"Wishes" will not keep you warm. y> A sudden change. Frosty mornings. -7•JJ A fall of snow. Then you wish" you had J-M'U Jt 1 bought an »4$VP 1 f OVERCOAT. Iw Mi Rare value and superior style in Overcoats undoubtedly M i j j jjl; accounts for the demand at I PALML"RR S |/|| w T'A??u'<!M??TT?//or. ??j ? .? Over 20 years' reputation for | /j( I ? reliable value and the best style. RAGLANS, We are showing RAGLANS, HB ??? ? the most popular loose fitting iiBmll \lHk style Overcoats, from ???5 Gns. to 9 Gns. ? c ???'" Ready to wear ?XHE RAGLAN." or to measure. PALMER'S Swansea's Smartest Tailor 12, Castle St. ￼ l l- CLOCK PURCHASED: Watch "My Time" Pussyfoot PUSSYFOOT You !90 to fe^o^sitiB-carry a FONER'S GUINEA PQCKEr V/ATCH an d then you won 't require all the blooming street M. FONER, HIGH ST. ARCADE, SWANSEA. ? Cut down food-expenses and build up ? a higher standard of health and vigour for your whole family by using OXO. 1918 19 US 1 1919 s. d. s. d. s. d. s. d. Butter !4per!b. 2 6 per lb. Ba?on1 0 per lb. 2 4 per lb. Mar?fine 6 ,,410 J ef 0 1 19 L ?'d 8 2 00 Milk- 4 per Qt. 1 0 per qt. Cheese I 8 „ 16 „ • I [ 0" J Price Unchanged f OXO » Price Unchanged OXO, in the hands. of a cook, is something to conjure with-the secret of many delicious, yet inexpensive, dishes. It makes it possible to provide plenty of good, nourishing food at less ex- pense, because OXO saves meat and also makes other foods go farther. 'f > An OXO user writes- "Now beef is so dear I make many dinners with- out it with the help of OXO." OXO increases nutrition and is a distinct aid in the main- tenance of health and well- being, especially in winter. :> oxo makes your Income go farther ,Sots,Pr"rietors and Maaofactcrers: OXO Ltd., Thames House, London. E.C.4. ■V '-r(;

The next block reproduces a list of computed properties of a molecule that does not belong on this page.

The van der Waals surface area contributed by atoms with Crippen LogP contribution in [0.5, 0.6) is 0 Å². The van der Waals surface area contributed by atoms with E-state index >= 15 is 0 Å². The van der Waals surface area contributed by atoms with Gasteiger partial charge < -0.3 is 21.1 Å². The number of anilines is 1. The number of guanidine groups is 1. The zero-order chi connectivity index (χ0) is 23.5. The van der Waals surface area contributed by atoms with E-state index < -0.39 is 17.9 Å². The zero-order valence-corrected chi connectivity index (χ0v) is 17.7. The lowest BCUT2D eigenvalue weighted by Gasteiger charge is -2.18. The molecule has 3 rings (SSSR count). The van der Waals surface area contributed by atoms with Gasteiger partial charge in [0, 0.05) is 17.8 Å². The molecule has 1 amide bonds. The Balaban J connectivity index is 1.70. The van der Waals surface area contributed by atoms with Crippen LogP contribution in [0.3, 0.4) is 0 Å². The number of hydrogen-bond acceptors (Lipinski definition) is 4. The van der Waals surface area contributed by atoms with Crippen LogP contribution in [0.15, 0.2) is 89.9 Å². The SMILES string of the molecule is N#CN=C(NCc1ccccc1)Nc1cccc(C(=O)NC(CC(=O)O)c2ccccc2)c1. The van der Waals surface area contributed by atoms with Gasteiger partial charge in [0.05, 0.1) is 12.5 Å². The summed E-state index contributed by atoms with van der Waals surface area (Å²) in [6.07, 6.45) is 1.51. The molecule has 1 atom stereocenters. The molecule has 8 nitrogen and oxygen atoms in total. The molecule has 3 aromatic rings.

? ? I The Day's Gossip. Leader Office, Friday. Brinley Richards escaped .our thoughts yesterday, although it was, the centenary of his birth. He is principally remem- bered for his setting of the popular tune, God Bless the Prince of Wales." It was siing by crowds all over the United Kingdom on March 10, 1863, when the late I King Edward wai3 married. Since then (says a London journal) it has been re- garded as one of our national patriotic songi; We are obliged for the unusual compliment to a Welshman; but we wish our people were a litde more familiar with the anthem and its worcta. At the Mayor's luncheon last week, most of the .singers la-la'd it without shame! Brinley Richards, however, had other distinc- tions, for he wau the first Welshman to win the King's Scholarship for the Royal Academy of MusUJ. He oommenced has studies there at the age of 16, and sub- sequently rose to be one of it., ablest pro- fessors. We keep him most in remem- brance by the Songs of Wales," which he harmonised so richly that it is a sheer delight to strike the chords, notably in the martial pieces like the March of the Glamorgan Men." r A Gay Winter. I It is a sure 6ign of a gradual return to I the real days of peace and plenty that the number of social evening's, dinners, suppers, etc., arranged for the winteT i.s prodigious. Most of the local hotels have dates" for almost every week up to Christmas, and the gatherings are nearly all of the re-union order. The caterers are going to have a busy and lucrative time Hard-working Hens. I The egg-laying capability of hens owned by Mr. Bliss, the parks superintendent, would take some beating. Nine hens (3 Rhode Island Reds, 3 White Wyan- dottcs, and 3 White Leghorns) far the I year ending October 31st produced no less I' than 1,861 eggs, the average per bird being 223. The largest number of eggs for any month was produced in April, when 20,5 were obtaired; the lowest pro- duction being in November, when only 38 were obtained. The production for the remaining months ranges between 159 in February and 201 in January. The income from the sale of the eggs (aver- aged 4d. each) was < £ 31 Os. 4d., and the total expenditure (purchase of hens, poultry-corn, meal, etc.,) .£14 196. Od. A Popular Actor. Mr. Louis Calvert, the veteran actor, I who will be seen here in conjunction with his own company at the Grand Theatre in "Daddalums" next week, is no stranger to Swansea. He was here many years ago with his own company- ¡ a particularly strong one—which ap- peared at the old Star Theatre :n Wind- street. He essayed parts ranging from Lesurques in The Lyon luail" to that of breezy William in Black-Eyed Susan." "Constant Reader asks whether Mr. Calvert played here in Proof," a popular French military plav which had a long run in London and afterwards m the provinces, m which the late Mr. Wilson Barrett and the late Mr. Walter Speakman achieved great success in their respective roles; but I do not think Mr. Calvert ever ap- peared in the part of the wrongly- accused soldier. For some years past he has been in America, recently returning to the Mother Country with a sheaf of American plays. Any Chump Can Knock. The Rubber Leaf is run by a big Ohio corporation, and a Swansea- boy high upon its staff sends me the issue monthly. From its October cover, I pas on the following American wisdom- Don't, criticise your neighbour's faults, no matter what they do; Don't ridicule the masses, or maligrn the chosen few; Don't think yourself a censor of the illy hu.rnanllock- I And just remember as you go, that any chump can knock. Don't laugh at those who make mistakes. or stumble by the way. For you are apt to follow thcom-and almost any day. Don't think v the other's shifting sand while you are solid rock- And don't forget, for heaven's sake, that any chump can knock. The Evening Student. Several strange faces have been r^centiv noted by the folk who year in nnd Du' travel on the down night express from Swansea.. They are well-dressed younci 1 men, Bllcd with the joie de vivN> which is hardly controlled. A young lady may 00 horridly shocked by the sweeping bows of three young gallants linked arin-in- arm as they stroll past to their compart- ment. The platform is made merry when they arrive, and loud laughter echoes ill the rafters. During the journey the on looker's silent Quo Vadis is soon answerer. One hears strange chemical terms, a whte pered description in technical language of an erection of machinery. Power, voltage, density, cubic capacity, are worth much used, and from the conversation you glean that they are returning from even ing classes at the Technical College. One wonders whether the world of art and craft will in later years be enriched by the bright young fellows who compare notps in the train. Fisher's 11 Memories." I There are some rooks that are good for I bed-time, and there are some that act on your spirts like the song of a bugle. There are others with another' quality, a strange power of i ùv:g:ratiol1, that affect you like a day on a hill-top when the wind is playing strong pranks. FV&her's Memories "—sent me by the house of Hodder and Stoughton, and published at a guinea-is in he latter claus. I haven't breasted the last long slope of the Van for months, and though the snow calls, I do not suppose I shall stand on the roof of South Wales 1-atil the spring; but a chapter at a time of Fisher is the best substitiite open to me. What is the secret of this old man? He can write like an anpel, and can quote Scripture like a country deacon; and he can slanjr like a bargee He can love like David, and hate lke Saul. He oan be as auda- cious as Shaw and as gentle as Barrie. He lyjed. in his excitement, to shake his fist in King Edwards's face; though they were as loving pair in calf-day-* Rfght through this book, he is shaking his fist at his readers, and the strange thing about it is hat you like 'to see that big hand near rl,ur nose. For Fisher is entirely human and labs you see the whole show of his nimble mind. HA u oan't abear fools, and in quite an an- Dnglish way he is mercilessly efficient, requiring of all men the efficielj cy of l-is qiz;ck brain. Heuoe Scrap the lot Of course you ha /e to remember that he is shaking his ii. t in your face, or elne you will be shocked. The project of Copenhagening the German fleet was fist- shaking in excebis. Tho book is priced a givnea, but it contains that much, and more, of invigoration; besides, it really takes you behind the scenes and explains I what fool's we mortals be. J